Glick’s gives Coles the flick
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Glick’s gives Coles the flick

GLICK’S products won’t be available at Coles stores anymore because the companies couldn’t come to a financial arrangement that both sides were comfortable with.

Glick's products are no longer on sale at Coles. Photo: Peter Haskin.
Glick's products are no longer on sale at Coles. Photo: Peter Haskin.

GLICK’S products won’t be available at Coles stores anymore because the companies couldn’t come to a financial arrangement that both sides were comfortable with.

The kosher bakery had previously supplied bagels, challah and kosher bread to the supermarket chain since the early 1990s, but that ceased last week.

“Coles pays every single other bread supplier, aside from one, on a ‘pay-by-scan’ system, meaning they only pay for the products that customers actually buy,” Glick’s general manager Nathan Glick told The AJN.

The pay-by-scan model means Coles can throw out, return or give away any products that aren’t sold without being charged by the bread supplier.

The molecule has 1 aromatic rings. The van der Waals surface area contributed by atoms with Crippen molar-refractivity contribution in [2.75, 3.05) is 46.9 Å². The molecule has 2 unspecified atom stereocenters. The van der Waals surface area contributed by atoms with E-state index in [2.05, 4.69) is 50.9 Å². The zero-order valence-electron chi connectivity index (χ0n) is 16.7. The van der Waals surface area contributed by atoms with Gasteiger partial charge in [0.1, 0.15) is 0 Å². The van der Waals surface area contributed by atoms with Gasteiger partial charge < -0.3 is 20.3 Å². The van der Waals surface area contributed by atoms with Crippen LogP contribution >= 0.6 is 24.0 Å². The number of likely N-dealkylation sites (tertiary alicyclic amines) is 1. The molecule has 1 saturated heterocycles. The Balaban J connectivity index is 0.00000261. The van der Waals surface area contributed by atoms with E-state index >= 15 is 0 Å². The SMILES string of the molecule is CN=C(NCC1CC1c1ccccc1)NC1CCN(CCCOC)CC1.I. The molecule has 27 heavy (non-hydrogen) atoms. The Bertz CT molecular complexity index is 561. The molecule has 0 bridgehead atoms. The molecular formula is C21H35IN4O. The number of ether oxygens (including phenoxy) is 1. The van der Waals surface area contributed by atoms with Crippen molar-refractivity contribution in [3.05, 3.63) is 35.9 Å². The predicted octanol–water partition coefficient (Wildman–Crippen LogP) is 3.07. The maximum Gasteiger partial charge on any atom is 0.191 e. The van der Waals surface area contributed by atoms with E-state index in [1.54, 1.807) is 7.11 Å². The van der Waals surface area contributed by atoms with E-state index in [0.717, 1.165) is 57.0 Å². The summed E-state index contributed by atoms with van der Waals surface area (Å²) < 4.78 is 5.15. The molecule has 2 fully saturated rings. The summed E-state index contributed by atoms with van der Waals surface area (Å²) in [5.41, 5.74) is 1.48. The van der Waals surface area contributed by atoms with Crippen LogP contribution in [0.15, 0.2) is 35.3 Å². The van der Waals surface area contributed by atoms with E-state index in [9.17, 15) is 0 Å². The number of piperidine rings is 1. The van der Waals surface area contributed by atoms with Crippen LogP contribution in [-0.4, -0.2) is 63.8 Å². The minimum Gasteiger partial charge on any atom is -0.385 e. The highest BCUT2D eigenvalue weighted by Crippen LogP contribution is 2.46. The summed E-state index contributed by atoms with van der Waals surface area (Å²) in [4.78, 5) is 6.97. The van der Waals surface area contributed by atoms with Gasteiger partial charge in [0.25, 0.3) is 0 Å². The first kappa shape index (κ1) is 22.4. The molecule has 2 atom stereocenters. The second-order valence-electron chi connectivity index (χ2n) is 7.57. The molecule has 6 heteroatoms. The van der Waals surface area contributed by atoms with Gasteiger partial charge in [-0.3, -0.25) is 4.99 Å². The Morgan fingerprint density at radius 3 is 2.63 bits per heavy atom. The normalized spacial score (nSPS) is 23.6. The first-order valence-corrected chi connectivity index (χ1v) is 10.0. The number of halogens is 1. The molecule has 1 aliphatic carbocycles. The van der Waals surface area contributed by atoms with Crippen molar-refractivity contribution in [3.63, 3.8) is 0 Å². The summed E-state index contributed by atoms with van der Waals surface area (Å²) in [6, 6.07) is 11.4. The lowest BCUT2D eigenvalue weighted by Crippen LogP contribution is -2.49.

But because Glick’s didn’t have that arrangement with Coles, Nathan Glick said the supermarket was selling four-day-old bread to consumers to try and recoup money. The kosher bakery was unhappy with the situation as the bread was not fresh and therefore reflected poorly on the brand.

After five months of negotiations, a price-point could not be agreed for the pay-by-scan model and instead Glick’s pulled all products from Coles.

When Glick’s first entered into negotiations, Coles offered a pay-by-scan deal with a 15 per cent increase, and told Nathan Glick that he can save money by only delivering three times a week.

Glick rejected the offer as it didn’t address his main concern of product freshness.

“Coles are unwilling to accept the price increase because they want to continue to advertise low-priced Glick’s products,” Glick said.

“They use the low price to get shoppers in. They need a strong brand like mine to attract customers; they’re not lowering the price of other kosher lines. Coles have used me and now they are letting me down.”

Glick is confident his decision will not damage the bakery’s profitability, because he believes his customers are loyal to their products.

“Glick’s is not just a brand, it’s an institution. We know that customers who want a Glick’s product will still buy a Glick’s product, even if it’s not available in Coles.”

A representative from Coles told The AJN: “Glick’s has made the decision to no longer supply their products to Coles stores. We are currently working with Lichtenstein’s bakery and Savion bakery to bring our customers an even bigger kosher range from next week. We’re excited to be introducing delicious new products at great prices for our customers to try. We apologise for any inconvenience this has caused our customers.”

YAEL BRENDER

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